top of page
  • Writer's pictureEmma Norton

Move On Up - Curtis Mayfield

The anthem to kick off 2021. Let's be positive.

I have a longstanding love for the men of soul. Otis Redding, Donny Hathaway, Marvin Gaye, Al Green, Sam Cooke, Isaac Hayes, Bill Withers, and Curtis Mayfield. My top group, though I'd say my heaviest listening has been upon the first four. Being born beyond their era, I came to many of these artists through my love of film. Much like Academy Award winner Mr. Hayes for his theme to Shaft, I got to know Curtis Mayfield through his work on the Super Fly soundtrack. I love that album and have for years, obviously knowing the meaning of "Pusherman" and referring to it mildly without many serious connotations.

I took a night sometime in quarantine to dive a bit further into Curtis Mayfield's repertoire and his biography as an extension of my repetitive playing of Super Fly. It's wild to go back and listen to music from yesteryears to note the samples in modern music I grew up listening to. For example, I was listening to Mary J. Blige from a young age, and she sampled "Gimme Your Love" off of the soundtrack. Another interesting point I found in my research was that the album was (and is) widely regarded as an entire masterpiece. The lyrics were redactional in the glorification of the lifestyle represented glamorously in the film, without coming off as preaching purification or dismissive of the characters' humanities. Blaxploitation films often have a tonality of life that creates an anti-hero out of characters trying to straighten out their lives but feel stuck in a dangerous cycle. However, the fictional world they're in could be confusing to susceptible viewers, thus Mayfield's accuracy in his desire to bring another approach to the music. It reflected a candid look at the slice of life without adding to the perception of certain vices as being cool and as a viable option for the audience.

A well-known activist, Mr. Mayfield communicated empowerment through his music, and as mentioned, much of it would hold resonance today. He had a knack for incorporating justice driven undertones in his music. I chose "Move on Up" today from 1970 off of his debut album, Curtis. Circling back to sampling, it was repurposed by producer Just Blaze in "Touch The Sky" by Kanye West Ft. Lupe Fiasco. If you remember the music video directed by Chris Milk, whom I met in a venue hallway once and got a little nervous, I'll admit. Mr. West was playing an Evil Knievel sort of character, and it featured Nia Long, Tracee Ellis Ross, and Pamela Anderson. The horns and cadence of the original song were a match made in heaven with the visual imagery of this music video/short film. Curtis Mayfield was also sampled on "The Joy" on the Watch The Throne from Jay-Z and Kanye West. His music continually breathes life into new creativity and allows for the generations that follow him to draw inspiration. I feel like that attests to the value and pertinence of an artist.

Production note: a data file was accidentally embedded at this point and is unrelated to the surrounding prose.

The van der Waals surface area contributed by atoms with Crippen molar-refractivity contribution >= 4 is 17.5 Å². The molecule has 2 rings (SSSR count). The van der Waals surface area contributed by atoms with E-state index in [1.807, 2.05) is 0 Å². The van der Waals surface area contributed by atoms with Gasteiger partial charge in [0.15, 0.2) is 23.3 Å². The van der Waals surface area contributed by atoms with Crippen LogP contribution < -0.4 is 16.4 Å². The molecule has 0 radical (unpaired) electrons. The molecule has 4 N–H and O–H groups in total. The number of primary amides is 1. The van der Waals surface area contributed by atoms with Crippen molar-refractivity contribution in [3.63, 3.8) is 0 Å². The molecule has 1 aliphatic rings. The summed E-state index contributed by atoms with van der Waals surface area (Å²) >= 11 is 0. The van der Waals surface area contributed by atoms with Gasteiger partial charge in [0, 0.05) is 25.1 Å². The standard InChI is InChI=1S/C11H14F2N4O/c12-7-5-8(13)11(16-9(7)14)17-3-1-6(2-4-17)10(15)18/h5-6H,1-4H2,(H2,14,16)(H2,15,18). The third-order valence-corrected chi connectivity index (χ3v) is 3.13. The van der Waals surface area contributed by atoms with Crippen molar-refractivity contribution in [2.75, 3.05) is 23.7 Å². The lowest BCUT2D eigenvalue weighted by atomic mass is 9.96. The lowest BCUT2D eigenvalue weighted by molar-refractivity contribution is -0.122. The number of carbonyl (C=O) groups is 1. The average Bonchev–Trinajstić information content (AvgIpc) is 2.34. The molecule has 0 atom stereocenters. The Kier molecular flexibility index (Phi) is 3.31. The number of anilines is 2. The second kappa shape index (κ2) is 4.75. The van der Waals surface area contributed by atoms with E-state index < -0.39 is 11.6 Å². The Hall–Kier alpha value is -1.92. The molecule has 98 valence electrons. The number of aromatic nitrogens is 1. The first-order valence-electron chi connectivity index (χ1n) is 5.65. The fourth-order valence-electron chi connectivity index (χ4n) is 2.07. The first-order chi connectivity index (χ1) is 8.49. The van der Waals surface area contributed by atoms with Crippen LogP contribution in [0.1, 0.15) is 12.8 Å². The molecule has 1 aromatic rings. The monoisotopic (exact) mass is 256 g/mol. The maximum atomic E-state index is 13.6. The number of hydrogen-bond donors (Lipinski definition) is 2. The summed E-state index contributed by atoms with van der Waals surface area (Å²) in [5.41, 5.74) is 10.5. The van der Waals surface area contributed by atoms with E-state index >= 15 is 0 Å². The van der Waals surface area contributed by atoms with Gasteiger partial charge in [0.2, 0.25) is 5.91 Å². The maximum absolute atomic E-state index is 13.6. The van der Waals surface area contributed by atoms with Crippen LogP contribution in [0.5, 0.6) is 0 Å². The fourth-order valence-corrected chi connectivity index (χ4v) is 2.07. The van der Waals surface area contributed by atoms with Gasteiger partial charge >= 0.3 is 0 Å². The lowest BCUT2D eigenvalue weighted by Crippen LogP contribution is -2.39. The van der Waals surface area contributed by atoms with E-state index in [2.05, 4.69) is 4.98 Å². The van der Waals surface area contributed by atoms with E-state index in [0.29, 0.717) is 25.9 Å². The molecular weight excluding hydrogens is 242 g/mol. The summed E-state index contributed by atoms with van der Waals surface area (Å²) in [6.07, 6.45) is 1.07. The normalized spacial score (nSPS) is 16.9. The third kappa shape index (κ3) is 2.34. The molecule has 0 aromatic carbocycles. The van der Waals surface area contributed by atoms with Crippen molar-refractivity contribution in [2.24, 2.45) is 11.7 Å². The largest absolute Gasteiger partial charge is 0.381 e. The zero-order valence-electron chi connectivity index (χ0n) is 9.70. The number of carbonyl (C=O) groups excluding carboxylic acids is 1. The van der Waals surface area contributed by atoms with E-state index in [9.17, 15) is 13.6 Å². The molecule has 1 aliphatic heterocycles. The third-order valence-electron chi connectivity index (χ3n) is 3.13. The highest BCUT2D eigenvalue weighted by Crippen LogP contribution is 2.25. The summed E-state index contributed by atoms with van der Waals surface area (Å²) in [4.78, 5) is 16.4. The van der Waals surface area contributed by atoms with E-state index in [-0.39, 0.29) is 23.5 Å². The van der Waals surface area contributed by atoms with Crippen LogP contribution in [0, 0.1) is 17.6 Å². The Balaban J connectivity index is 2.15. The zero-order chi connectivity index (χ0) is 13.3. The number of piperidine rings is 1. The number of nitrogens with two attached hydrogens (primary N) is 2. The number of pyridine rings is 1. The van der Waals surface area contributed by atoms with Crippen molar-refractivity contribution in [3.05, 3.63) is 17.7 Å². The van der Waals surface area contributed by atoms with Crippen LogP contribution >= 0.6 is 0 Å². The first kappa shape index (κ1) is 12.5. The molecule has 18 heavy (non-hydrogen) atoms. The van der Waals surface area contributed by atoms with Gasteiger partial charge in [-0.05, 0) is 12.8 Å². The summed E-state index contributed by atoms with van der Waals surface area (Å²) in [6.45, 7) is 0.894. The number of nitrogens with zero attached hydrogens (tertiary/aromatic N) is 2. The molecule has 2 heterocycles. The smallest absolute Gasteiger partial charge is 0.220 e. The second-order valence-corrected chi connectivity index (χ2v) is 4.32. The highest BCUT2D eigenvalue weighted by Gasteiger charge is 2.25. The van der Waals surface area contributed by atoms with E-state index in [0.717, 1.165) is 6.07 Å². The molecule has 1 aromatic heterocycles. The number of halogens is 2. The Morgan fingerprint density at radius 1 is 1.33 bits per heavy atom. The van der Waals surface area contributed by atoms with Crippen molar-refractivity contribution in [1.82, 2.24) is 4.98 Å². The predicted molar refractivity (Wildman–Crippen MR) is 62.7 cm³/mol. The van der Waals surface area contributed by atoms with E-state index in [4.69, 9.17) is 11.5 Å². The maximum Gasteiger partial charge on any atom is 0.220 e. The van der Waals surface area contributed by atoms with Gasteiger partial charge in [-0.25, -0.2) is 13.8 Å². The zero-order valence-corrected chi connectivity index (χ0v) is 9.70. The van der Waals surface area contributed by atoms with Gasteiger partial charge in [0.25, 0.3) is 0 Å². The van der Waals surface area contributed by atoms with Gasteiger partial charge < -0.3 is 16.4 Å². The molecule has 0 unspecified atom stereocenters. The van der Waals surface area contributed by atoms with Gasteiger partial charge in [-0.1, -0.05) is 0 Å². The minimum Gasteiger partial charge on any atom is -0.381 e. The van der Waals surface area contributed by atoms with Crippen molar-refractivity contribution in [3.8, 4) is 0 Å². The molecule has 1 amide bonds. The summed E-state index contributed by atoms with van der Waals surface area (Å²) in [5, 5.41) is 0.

Stay true to yourself, your dreams, goals, ambitions, whatever it is. I wanted to kick off 2021 with this piece because it is a motivating song, in lyrics and its horn-led orchestral booming coming through your speakers. Curtis Mayfield stood for positive change and action. Just move on up, to a greater day/ With just a little faith/ If you put your mind to it you can surely do it. He asserted his desire for equality through intelligently communicated creativity, and though like all others, he had trials and tribulations, he kept on pushing. Artistic integrity can be defined by turning your pain into art and making it not only your form of catharsis and a way to connect with others but taking a staunchly rooted stand in activism.

Recent Posts

See All


bottom of page